In the mathematical field of enumerative combinatorics, identities are sometimes established by arguments that rely on singling out one "distinguished element" of a set.

## Definition

Let ${\mathcal {A}}$ be a family of subsets of the set $A$ and let $x\in A$ be a distinguished element of set $A$ . Then suppose there is a predicate $P(X,x)$ that relates a subset $X\subseteq A$ to $x$ . Denote ${\mathcal {A}}(x)$ to be the set of subsets $X$ from ${\mathcal {A}}$ for which $P(X,x)$ is true and ${\mathcal {A}}-x$ to be the set of subsets $X$ from ${\mathcal {A}}$ for which $P(X,x)$ is false, Then ${\mathcal {A}}(x)$ and ${\mathcal {A}}-x$ are disjoint sets, so by the method of summation, the cardinalities are additive 

$|{\mathcal {A}}|=|{\mathcal {A}}(x)|+|{\mathcal {A}}-x|$ Thus the distinguished element allows for a decomposition according to a predicate that is a simple form of a divide and conquer algorithm. In combinatorics, this allows for the construction of recurrence relations. Examples are in the next section.

## Examples

• The binomial coefficient ${n \choose k}$ is the number of size-k subsets of a size-n set. A basic identity—one of whose consequences is that the binomial coefficients are precisely the numbers appearing in Pascal's triangle—states that:
${n \choose k-1}+{n \choose k}={n+1 \choose k}.$ Proof: In a size-(n + 1) set, choose one distinguished element. The set of all size-k subsets contains: (1) all size-k subsets that do contain the distinguished element, and (2) all size-k subsets that do not contain the distinguished element. If a size-k subset of a size-(n + 1) set does contain the distinguished element, then its other k − 1 elements are chosen from among the other n elements of our size-(n + 1) set. The number of ways to choose those is therefore ${n \choose k-1}$ . If a size-k subset does not contain the distinguished element, then all of its k members are chosen from among the other n "non-distinguished" elements. The number of ways to choose those is therefore ${n \choose k}$ .
• The number of subsets of any size-n set is 2n.
Proof: We use mathematical induction. The basis for induction is the truth of this proposition in case n = 0. The empty set has 0 members and 1 subset, and 20 = 1. The induction hypothesis is the proposition in case n; we use it to prove case n + 1. In a size-(n + 1) set, choose a distinguished element. Each subset either contains the distinguished element or does not. If a subset contains the distinguished element, then its remaining elements are chosen from among the other n elements. By the induction hypothesis, the number of ways to do that is 2n. If a subset does not contain the distinguished element, then it is a subset of the set of all non-distinguished elements. By the induction hypothesis, the number of such subsets is 2n. Finally, the whole list of subsets of our size-(n + 1) set contains 2n + 2n = 2n+1 elements.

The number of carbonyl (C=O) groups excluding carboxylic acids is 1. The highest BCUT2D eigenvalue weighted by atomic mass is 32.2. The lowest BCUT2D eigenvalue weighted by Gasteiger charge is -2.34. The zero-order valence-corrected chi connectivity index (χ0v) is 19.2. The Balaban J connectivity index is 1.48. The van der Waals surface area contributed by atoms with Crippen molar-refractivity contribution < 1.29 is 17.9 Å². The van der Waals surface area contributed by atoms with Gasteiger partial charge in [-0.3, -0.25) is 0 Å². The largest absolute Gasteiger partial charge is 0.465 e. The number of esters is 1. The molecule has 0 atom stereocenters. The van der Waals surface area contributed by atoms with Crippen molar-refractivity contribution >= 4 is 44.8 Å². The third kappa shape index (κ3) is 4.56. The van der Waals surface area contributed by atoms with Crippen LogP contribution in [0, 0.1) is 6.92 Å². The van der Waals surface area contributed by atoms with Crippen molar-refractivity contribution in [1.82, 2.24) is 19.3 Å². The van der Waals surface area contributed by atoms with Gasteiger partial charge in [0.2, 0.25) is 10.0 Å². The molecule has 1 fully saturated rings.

• Let Bn be the nth Bell number, i.e., the number of partitions of a set of n members. Let Cn be the total number of "parts" (or "blocks", as combinatorialists often call them) among all partitions of that set. For example, the partitions of the size-3 set {abc} may be written thus:
${\begin{matrix}abc\\a/bc\\b/ac\\c/ab\\a/b/c\end{matrix}}$ We see 5 partitions, containing 10 blocks, so B3 = 5 and C3 = 10. An identity states:
$B_{n}+C_{n}=B_{n+1}.$ Proof: In a size-(n + 1) set, choose a distinguished element. In each partition of our size-(n + 1) set, either the distinguished element is a "singleton", i.e., the set containing only the distinguished element is one of the blocks, or the distinguished element belongs to a larger block. If the distinguished element is a singleton, then deletion of the distinguished element leaves a partition of the set containing the n non-distinguished elements. There are Bn ways to do that. If the distinguished element belongs to a larger block, then its deletion leaves a block in a partition of the set containing the n non-distinguished elements. There are Cn such blocks.